Eric: Animating for games is very cross-discipline, which I think differentiates it from other types of animation. We interact with game designers, tech, and programmers to talk about everything; from the types of moves characters will make to how the game will feel and how it will be built. This collaboration informs us as animators and artists. From there, we start blocking things in.

If we’re working on an animation that is going to be a second, or 30 frames, we will usually start with 5 or 6 drawings to help get the timings right. We then get those drawings into game right away, and a controller on the team gives it a go to see how it feels. We’ll double check details of the visuals to make sure they are clear, like if we need any more or less antic, or follow through.  

Once we’re at a point where it’s feeling right with those first few drawings, which are usually just rough squiggles, then we take it to the next stage. In short, we pencil test it, work on a nice-looking sketch of what the action is, clean it up, and then it goes to inking and painting. As we’re doing this, we replace the frames in the game engine, so they are constantly getting updated. Finally, it goes to VFX. Throughout the process there is a lot of collaboration and talking.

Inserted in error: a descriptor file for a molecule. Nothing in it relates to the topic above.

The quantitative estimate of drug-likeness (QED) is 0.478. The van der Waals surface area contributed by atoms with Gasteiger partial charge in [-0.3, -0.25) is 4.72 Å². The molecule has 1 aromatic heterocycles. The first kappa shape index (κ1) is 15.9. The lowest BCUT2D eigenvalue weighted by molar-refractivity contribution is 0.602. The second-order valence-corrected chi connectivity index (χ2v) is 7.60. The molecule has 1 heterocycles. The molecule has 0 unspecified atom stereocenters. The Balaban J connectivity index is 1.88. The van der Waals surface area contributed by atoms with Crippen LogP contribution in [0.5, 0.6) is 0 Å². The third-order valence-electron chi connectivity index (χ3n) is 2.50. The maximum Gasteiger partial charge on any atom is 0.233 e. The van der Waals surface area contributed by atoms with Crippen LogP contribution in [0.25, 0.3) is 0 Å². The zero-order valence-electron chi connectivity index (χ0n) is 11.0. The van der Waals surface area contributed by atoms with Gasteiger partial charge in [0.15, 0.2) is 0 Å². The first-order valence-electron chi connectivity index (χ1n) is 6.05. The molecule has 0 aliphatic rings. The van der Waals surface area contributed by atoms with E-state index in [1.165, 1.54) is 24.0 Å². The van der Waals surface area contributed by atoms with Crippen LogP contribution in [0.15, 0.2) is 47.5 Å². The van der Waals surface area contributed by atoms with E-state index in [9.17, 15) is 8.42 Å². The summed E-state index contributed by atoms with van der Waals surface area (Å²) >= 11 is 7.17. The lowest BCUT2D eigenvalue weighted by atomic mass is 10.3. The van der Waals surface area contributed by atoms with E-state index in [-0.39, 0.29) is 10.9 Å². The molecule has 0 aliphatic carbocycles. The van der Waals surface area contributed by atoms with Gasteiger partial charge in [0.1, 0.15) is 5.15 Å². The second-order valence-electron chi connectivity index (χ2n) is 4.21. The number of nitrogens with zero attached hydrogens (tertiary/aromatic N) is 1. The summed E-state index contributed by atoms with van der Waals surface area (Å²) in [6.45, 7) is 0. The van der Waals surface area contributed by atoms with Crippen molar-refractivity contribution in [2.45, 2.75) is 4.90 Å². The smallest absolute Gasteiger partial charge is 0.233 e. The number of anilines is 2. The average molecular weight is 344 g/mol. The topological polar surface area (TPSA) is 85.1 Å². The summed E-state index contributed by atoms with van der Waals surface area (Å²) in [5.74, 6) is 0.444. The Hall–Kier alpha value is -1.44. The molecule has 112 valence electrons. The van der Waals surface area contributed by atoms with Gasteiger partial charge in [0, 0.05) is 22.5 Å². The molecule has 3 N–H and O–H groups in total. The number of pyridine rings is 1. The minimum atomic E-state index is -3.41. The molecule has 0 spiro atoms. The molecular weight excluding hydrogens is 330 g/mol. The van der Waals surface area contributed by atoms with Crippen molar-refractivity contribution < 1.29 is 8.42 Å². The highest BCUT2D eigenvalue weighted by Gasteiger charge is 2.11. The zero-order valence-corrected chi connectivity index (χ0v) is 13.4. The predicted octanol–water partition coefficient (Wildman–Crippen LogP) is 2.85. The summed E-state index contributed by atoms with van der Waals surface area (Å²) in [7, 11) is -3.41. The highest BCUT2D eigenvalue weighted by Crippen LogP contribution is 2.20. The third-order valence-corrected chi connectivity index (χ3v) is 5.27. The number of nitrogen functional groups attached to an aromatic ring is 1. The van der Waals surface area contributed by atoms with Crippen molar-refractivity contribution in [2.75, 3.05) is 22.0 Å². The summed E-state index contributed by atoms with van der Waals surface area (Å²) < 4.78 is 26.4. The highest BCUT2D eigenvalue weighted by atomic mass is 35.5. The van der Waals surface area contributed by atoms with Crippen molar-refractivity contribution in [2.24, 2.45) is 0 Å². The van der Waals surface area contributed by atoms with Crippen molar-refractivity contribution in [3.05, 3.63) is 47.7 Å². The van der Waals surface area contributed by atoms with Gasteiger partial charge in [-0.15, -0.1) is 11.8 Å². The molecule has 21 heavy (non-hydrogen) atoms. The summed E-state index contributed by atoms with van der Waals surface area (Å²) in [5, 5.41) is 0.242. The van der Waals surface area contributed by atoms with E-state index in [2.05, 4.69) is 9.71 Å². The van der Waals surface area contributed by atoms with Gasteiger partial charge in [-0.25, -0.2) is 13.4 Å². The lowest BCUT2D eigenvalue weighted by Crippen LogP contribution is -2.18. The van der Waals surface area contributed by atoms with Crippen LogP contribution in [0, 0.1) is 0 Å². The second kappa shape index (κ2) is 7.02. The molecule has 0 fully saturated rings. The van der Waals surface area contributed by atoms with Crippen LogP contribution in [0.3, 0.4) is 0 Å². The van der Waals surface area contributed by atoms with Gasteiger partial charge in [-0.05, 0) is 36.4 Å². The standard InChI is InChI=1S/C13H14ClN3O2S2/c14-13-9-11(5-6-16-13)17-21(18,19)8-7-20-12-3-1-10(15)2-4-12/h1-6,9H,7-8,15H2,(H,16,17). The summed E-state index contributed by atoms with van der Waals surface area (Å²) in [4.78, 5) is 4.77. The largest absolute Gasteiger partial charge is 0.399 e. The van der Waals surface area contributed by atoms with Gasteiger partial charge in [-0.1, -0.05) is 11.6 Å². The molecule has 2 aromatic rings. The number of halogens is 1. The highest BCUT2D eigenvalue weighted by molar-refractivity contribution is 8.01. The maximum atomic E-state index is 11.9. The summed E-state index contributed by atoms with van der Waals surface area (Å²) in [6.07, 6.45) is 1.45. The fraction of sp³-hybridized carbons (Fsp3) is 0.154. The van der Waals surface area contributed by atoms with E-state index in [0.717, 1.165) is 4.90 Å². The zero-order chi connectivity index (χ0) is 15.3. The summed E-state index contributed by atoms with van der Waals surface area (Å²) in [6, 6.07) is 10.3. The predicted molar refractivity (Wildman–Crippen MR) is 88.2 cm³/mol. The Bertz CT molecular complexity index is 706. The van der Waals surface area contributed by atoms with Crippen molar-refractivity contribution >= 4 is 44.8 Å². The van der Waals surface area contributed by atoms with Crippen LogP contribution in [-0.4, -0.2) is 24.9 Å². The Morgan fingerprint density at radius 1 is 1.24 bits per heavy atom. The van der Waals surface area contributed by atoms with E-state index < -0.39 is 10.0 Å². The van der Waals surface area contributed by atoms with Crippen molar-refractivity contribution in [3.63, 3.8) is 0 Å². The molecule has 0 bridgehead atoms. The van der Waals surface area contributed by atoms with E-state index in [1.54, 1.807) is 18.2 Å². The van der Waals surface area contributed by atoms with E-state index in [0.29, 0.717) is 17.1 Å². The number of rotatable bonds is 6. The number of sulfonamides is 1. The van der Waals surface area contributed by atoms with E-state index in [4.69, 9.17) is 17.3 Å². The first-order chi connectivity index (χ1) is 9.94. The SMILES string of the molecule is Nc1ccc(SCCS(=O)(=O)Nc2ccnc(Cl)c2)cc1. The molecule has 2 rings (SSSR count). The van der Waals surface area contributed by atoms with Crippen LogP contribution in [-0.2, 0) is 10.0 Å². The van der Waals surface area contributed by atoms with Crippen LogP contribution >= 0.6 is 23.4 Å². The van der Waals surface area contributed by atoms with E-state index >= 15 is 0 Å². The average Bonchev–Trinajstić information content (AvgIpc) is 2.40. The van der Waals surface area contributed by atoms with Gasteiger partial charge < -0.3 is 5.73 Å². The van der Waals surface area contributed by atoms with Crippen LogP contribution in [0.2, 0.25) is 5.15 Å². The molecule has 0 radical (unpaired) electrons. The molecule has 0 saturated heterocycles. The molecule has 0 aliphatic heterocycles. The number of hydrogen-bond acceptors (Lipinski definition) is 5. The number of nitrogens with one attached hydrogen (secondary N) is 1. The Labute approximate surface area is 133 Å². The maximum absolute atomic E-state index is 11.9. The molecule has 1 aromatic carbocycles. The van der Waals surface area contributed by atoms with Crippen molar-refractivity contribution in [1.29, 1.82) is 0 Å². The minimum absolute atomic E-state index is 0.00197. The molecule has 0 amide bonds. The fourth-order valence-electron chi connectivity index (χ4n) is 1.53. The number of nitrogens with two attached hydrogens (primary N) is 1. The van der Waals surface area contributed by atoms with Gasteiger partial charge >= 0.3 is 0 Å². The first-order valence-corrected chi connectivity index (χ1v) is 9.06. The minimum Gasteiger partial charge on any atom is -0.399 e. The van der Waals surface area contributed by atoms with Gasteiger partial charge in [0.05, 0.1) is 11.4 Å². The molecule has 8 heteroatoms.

Aj:  We want our games to look amazing, and we think the key to that is to make sure everything is done in conjunction. We’ve all worked together to make an internal pipeline that helps keep all departments aligned. This is why we get the first frames into the engine as quickly as possible. By getting the messy stuff in quickly, we can make sure everything works, and then go in and polish. I think this approach really shows in Battletoads. It’s a game that feels great, and also looks like you’re playing a cartoon.  

When it comes to animating bosses that players want to defeat, nothing beats a hearty laugh.

What unique challenges do you find come up in animating gameplay?